laterally offset ribs 26, 28 on each of the fabric's surfaces. Each rib is
formed by interconnecting yarn loops 30. As shown in FIG. 3, ribs 26 are
formed on the side of the fabric facing the viewer while ribs 28 are
formed on the opposite side of the fabric. As shown by the schematic
representation in FIG. 5, the 1.times.1 rib structure is a generally
pleated structure that allows the fabric to be stretched in an accordion
fashion in a direction T--T transverse to the ribs. The knitted fabric
structure forms a plurality of interstices between the loops of yarn 34.
The interstices or loops of yarn enlarge 36 as the fabric is stretched in
a direction S--S transverse to the ribs as shown in FIG. 4.
The yarn from which the knitted fabric is formed may be of any fiber
suitable for knitting such as cotton, cotton-nylon blend, nylon, aramid,
aramid-rayon blend, acrylic, acrylic-rayon blend, polyester,
polyester-cotton blend and rayon. It is preferable that one of the fibers
forming the yarn has thermal stability up to at least 500.degree. F. such
as aramid, cotton, rayon, and acrylic. The advantage of such materials is
that they do not melt and refreeze on component parts such as a clutching,
variable speed pulley. Fibers such as aramid do not melt but rather,
decompose at about 700.degree. F.
Weft knitted fabric material in the form of a 1.times.1 rib may be
stretched in a direction with the ribs or transverse to the ribs. It is
preferred that the fabric material be stretched from about 15 to about 200
percent in a direction lateral of the ribs when making a belt. When the
fabric is stretched, interstices between successive ribs or the loops
enlarge 36. The fabric is stretched S--S in a direction lateral of the
ribs when constructing a power transmission belt. A flat knitted material
may be sewn together into a cylindrical tube having a desired
circumference, or a tube of material may be directly knitted. The so
formed tubular fabric material is stretched and circumferentially expanded
when fabricating a power transmission belt sleeve. In the case of a
synchronous belt, the fabric material is placed over the exterior of the
belt sleeve and a mold matrix is pressed in known fashion into the belt
sleeve forming teeth. In the case of a synchronous belt, the tube of
knitted fabric may be stretched and placed over a toothed mold whereafter
a belt sleeve placed over the fabric may be pressed into the mold forming
belt teeth. In either method, the knitted fabric material is left at the
exterior surface of the belt teeth.
Preferably, the ribs 26 of the fabric are oriented so that they extend
transversely of the belt and across the teeth as shown in FIGS. 1 and 2.
It is important that the fabric be sufficiently stretched to obtain a
requisite adhesion with the belt material. To illustrate the effect of
fabric stretch on adhesion with belt material samples one inch wide were
tested with fabric treated with an RFL adhesive and stretched at different
percentages. Unstretched fabric (0 percent) adhered during the curing of
belt material exhibited an adhesion of 20 lbs. Fabric that was stretched
50% had an adhesion of 25 lbs. and fabric stretched 100% had an adhesion
of 36 lbs.
Referring to FIG. 6, the knitted fabric is pressed into the outer surface
of the belt including the belt teeth during the molding process. The ribs
28 on the inside of the fabric facing the belt teeth are embedded in the
body 16. The ribs 26 at the outer surface of the fabric and belt teeth are
at least partially exposed at the belt tooth surface. Also, the
interstices 36 of the fabric between the ribs are at least partially
filled with belt material. It is believed that the ribs 28 that are
embedded in the knitted fabric material and filled with body material act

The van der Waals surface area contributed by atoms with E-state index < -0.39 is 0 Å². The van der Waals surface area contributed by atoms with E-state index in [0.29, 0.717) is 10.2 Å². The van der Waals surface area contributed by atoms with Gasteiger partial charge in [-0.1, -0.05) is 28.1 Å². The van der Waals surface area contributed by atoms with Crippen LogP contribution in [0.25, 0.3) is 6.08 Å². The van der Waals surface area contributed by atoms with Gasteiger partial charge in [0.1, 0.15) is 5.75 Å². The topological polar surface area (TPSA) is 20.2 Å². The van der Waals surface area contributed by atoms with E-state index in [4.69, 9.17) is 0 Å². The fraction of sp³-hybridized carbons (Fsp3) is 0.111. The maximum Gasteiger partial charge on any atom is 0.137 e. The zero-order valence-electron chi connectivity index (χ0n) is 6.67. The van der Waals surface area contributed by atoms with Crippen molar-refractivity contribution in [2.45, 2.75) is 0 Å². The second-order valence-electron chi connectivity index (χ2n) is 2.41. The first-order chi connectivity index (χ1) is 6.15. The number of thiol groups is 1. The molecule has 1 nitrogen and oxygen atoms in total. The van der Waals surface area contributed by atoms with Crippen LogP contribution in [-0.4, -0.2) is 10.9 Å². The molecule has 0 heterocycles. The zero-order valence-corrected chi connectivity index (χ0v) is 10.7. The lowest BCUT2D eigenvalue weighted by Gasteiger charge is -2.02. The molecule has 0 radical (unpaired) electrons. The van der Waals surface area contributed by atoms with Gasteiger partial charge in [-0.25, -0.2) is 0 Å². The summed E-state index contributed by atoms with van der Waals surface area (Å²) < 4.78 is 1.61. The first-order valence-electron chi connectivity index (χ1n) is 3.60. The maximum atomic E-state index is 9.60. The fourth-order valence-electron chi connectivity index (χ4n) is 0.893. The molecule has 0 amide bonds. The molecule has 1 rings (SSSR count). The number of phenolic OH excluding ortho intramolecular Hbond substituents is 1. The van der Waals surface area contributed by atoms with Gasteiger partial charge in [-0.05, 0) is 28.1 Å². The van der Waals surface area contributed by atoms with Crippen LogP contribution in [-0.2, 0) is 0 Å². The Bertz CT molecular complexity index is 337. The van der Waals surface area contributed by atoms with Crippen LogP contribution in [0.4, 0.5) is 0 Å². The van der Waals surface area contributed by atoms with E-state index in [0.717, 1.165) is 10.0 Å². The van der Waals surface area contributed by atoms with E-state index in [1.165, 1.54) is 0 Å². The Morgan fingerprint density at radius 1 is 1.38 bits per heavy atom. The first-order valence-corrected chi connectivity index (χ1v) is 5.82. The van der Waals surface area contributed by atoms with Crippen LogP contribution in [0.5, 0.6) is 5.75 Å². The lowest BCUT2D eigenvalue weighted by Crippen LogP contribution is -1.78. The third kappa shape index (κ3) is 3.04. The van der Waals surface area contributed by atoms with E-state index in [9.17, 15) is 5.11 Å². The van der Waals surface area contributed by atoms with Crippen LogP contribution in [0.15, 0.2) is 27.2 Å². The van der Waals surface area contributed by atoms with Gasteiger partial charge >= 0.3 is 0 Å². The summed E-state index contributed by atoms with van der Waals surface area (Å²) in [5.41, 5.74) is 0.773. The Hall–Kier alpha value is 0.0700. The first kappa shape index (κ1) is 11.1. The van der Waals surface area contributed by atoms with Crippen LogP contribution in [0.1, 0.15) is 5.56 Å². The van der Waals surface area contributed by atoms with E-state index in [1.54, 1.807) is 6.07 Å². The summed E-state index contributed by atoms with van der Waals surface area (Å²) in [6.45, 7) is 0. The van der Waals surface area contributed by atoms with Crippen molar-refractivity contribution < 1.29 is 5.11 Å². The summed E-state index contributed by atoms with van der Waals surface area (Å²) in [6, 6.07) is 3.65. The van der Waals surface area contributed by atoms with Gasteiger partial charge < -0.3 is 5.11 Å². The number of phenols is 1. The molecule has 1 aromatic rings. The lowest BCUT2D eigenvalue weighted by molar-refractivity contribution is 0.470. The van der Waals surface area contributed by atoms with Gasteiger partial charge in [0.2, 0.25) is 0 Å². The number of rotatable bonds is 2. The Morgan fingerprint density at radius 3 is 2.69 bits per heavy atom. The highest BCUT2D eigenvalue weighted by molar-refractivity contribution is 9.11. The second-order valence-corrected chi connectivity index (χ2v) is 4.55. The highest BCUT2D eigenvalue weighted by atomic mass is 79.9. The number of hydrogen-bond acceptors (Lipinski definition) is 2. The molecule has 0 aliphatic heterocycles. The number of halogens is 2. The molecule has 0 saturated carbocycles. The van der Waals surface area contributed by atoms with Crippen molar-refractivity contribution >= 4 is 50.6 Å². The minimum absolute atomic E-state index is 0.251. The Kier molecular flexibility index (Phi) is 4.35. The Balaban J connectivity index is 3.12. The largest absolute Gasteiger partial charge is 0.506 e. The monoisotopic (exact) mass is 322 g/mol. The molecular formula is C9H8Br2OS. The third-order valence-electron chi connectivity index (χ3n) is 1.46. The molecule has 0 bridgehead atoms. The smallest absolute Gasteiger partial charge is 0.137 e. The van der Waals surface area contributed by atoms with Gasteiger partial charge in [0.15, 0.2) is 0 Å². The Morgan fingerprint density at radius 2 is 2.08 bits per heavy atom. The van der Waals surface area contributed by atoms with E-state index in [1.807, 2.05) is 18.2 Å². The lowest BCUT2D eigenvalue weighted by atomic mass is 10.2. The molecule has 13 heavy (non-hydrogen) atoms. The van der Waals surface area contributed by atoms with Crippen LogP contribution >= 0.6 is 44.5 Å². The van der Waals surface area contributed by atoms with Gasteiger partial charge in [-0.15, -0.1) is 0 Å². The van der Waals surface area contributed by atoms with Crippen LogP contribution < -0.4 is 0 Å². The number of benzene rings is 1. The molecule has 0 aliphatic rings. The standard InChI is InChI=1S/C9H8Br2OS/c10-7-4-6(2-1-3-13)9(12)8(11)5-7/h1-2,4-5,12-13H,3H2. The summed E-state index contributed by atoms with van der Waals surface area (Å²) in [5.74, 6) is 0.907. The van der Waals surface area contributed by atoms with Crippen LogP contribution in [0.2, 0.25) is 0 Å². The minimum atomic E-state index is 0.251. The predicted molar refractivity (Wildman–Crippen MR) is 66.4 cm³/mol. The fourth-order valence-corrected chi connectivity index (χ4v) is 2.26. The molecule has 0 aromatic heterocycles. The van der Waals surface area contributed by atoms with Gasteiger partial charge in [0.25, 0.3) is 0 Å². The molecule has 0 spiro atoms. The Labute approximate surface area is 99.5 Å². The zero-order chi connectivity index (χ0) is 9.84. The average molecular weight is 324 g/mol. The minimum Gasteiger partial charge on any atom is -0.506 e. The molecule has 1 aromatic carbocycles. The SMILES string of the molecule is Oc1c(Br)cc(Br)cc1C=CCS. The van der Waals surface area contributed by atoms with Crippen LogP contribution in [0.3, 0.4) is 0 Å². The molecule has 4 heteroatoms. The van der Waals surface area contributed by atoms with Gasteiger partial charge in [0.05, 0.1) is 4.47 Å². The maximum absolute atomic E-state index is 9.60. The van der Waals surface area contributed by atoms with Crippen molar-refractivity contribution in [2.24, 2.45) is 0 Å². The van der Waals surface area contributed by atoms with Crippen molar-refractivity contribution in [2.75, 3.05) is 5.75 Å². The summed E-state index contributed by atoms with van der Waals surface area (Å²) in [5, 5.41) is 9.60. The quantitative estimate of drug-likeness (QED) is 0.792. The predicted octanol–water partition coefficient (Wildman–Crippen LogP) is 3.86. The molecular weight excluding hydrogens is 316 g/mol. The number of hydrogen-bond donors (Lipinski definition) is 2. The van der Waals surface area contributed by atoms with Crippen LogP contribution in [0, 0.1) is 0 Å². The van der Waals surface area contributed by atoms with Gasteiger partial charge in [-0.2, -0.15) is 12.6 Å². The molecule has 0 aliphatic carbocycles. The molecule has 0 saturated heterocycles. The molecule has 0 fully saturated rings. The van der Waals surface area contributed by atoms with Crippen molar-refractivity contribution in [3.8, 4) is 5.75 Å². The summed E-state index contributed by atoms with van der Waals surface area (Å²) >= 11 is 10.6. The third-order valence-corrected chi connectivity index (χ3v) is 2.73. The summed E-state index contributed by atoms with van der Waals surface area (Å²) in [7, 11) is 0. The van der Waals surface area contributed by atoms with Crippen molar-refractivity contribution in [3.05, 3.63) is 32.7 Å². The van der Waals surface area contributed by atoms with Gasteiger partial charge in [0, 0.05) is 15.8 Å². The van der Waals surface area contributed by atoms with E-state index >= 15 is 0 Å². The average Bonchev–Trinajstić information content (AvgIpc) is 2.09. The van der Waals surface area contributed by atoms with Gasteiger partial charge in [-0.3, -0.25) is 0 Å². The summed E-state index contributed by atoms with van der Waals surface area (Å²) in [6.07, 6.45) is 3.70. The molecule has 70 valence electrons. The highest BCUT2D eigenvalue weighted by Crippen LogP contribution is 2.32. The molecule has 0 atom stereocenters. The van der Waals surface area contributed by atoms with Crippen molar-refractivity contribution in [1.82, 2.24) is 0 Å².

as a structural member to transversely reinforce the belt teeth 20, 22
because the interstices of the so embedded rib are filled with belt
material which locks the fabric together. The rib 28 of fabric material
embedded in the body material forms an excellent mechanical bond with the
belt material making it difficult to pull the fabric material from the
belt teeth. This adhesion is far superior to that of warp knitted fabric
that may be easily pulled from the belt teeth because there are no ribs to
interlock with the fabric material forming the belt teeth.
To illustrate the effectiveness of the invention, three variable speed
belts were constructed with teeth molded of belt material along the inside
surface of the belt. The first belt had no reinforcement covering the belt
teeth. The second belt was constructed with a nylon crimp fabric (210
denier, 12.59 oz/yd.sup.2) of the type used in synchronous or timing
belts. The third belt was made in accordance with the invention and was
constructed with a fabric material of a 1.times.1 rib knit (265 denier,
3.7 oz/yd.sup.2) of an aramid NOMEX--rayon blend yarn. The belts were
operated between variable speed pulleys in a dynamic test to assess the
shifting attributes of the belt which can be measured in the number of
cycles the belt can be shifted before belt turnover. The belt with no
fabric reinforcement on its teeth operated three, cycles. The belt using
crimped nylon fabric covering its teeth operated 400 cycles. The belt
using the 1.times.1 rib fabric covering the belt teeth operated 330
As the testing indicates, the belt of the invention is substantially
equivalent to the belt using conventional crimped nylon as a belt tooth
reinforcement material. However, in the belt of the invention the fabric
was made with a much lighter (3.7 oz/yd.sup.2) aramid-rayon blend yarn
having a high temperature capability up to 700.degree. F. (oxidation
temperature) whereas the much heavier fabric (12.5 oz/yd.sup.2) of crimped
nylon had a temperature capability of 489.degree. F. (melt point). An
advantage of the belt of the invention is that the fabric was constructed
with a yarn of rayon-aramid blend which had a thermally stable temperature
above 500.degree. F. The belt of the invention is capable of operating in
variable speed drives on a clutching pulley without melting whereas belts
using the prior art nylon fabric are unsuitable because the fabric melted
on the pulley clutching mechanism.
The foregoing detailed description is made for purpose of illustration only
and is not intended to limit the scope of the invention which is to be
determined from the appended claims.